Date of Original Version
SIGecom Exchanges, 7, 1 (Dec. 2007), 34-36.
Abstract or Table of Contents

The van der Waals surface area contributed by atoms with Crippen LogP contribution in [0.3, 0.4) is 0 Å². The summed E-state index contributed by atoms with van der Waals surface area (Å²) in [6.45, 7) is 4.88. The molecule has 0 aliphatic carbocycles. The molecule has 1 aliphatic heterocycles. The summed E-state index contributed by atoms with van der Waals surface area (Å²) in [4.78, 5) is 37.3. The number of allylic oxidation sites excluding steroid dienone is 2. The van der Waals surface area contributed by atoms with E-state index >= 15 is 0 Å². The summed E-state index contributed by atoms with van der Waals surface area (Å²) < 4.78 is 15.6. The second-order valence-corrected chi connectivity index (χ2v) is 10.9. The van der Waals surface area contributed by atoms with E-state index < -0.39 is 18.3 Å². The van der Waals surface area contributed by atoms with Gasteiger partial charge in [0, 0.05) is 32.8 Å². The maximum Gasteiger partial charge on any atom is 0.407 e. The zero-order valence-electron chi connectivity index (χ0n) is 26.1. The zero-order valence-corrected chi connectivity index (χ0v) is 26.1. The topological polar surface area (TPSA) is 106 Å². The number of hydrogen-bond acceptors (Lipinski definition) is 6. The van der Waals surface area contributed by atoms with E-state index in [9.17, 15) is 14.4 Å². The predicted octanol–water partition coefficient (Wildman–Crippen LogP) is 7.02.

Consider a seller with multiple digital goods or services for sale, such as movies, software, or network services, over which buyers may have complicated preferences. In order to sell these items through an incentive-compatible auction mechanism, this mechanism should have the property that each bidder is offered a set of prices that do not depend on the value of her bid. The problem of designing a revenue-maximizing auction is known in the economics literature as the optimal auction design problem [Myerson 1981]. The classical model for optimal auction design assumes a Bayesian setting in which players’ valuations (types) are drawn from some probability distribution that furthermore is known to the mechanism designer. For example, to sell a single item of fixed marginal cost, one should set the price that maximizes the profit margin per sale times the probability a random person would be willing to buy at that price. However, in complex or non-static environments, these assumptions become unrealistic. In these settings, machine learning can provide a natural approach to the design of near-optimal mechanisms without such strong assumptions or degree of prior knowledge.